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Biblion, The Barr Smith Library’s first online catalogue

Biblion_Ninette Ellis_reducedTomorrow is the anniversary of the Barr Smith Library’s online bibliographic system, Biblion!

In 1979 it was recommended by the Select Committee on the Future Development of the Barr Smith Library that the Library should commence work on a project to develop an online catalogue. The library at the time had recently introduced high-density remote storage for library materials and the continuous relocation of books and periodicals was beginning to place a heavy burden on both library staff and users, particularly when it came to ensuring the card catalogues remained up to date with the changes. By the end of 1980, the first-stage of the development of Biblion had advanced, with brief catalogue records for 77,000 volumes (the entire Undergraduate collection) updated and accessible online. By July of 1981 Biblion contained records for 465,000 volumes and was being updated with 70,000 new volumes each year.

Most of the information for the records housed in Biblion were derived from the National Library’s own pilot bibliographic project, Australian Bibliographic Network (ABN). The Library’s computer was connected to the National Library by Telecom line, allowing library staff to access the National Library’s database of material published in English from 1968 to date.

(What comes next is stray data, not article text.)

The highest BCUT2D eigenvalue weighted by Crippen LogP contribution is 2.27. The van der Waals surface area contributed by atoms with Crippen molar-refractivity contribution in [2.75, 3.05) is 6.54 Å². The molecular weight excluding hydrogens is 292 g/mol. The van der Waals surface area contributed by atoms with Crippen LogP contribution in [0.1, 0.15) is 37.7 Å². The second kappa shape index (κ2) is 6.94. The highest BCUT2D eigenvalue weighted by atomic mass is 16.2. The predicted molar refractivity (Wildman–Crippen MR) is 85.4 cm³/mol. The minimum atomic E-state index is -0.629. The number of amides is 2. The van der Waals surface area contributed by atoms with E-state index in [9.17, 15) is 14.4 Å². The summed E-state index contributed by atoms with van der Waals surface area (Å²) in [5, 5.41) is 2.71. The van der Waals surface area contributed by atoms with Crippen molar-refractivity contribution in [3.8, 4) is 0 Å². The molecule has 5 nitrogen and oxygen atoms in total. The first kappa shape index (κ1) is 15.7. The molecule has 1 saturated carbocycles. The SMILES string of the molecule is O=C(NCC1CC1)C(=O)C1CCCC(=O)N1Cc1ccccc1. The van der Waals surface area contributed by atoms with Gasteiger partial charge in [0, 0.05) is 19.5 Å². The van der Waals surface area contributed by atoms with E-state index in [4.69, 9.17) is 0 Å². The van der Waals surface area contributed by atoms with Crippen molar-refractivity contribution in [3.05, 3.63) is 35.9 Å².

The Biblion terminal was periodically made available for testing by library users during the course of the project. The terminals were quite simple, displaying a menu which allowed users to search the catalogue by author, title, subject or call number. They could then browse the records alphabetically.

The first public access terminal was put out on level 3 of the library at 4 pm on Friday the 25th of February 1983. According to the reports, it was only thirty seconds later that the first customer was using it. When asked how she was doing she replied “Marvelous. I’ve never used a computer before, but it is so easy – look at all the reference I have found.”

Later reviews included:
“Better than using the catalogue; get more of them” and
“Fun! I like the fact that you can sit down.”

The card catalogue was gradually phased out over the years with the last official card produced for the card catalogue system ceremoniously filed by Vice-Chancellor Professor Donald Stranks in May of 1984. Two of the original Card Catalogue cabinets can be found in the Special Collections Reading Room on level 1 of the Barr Smith Library.

Catalogue Cards

 

University of Adelaide Library News, 1981; 3(2) http://hdl.handle.net/2440/48444
University of Adelaide Library News, 1984; 6(2) http://hdl.handle.net/2440/48475

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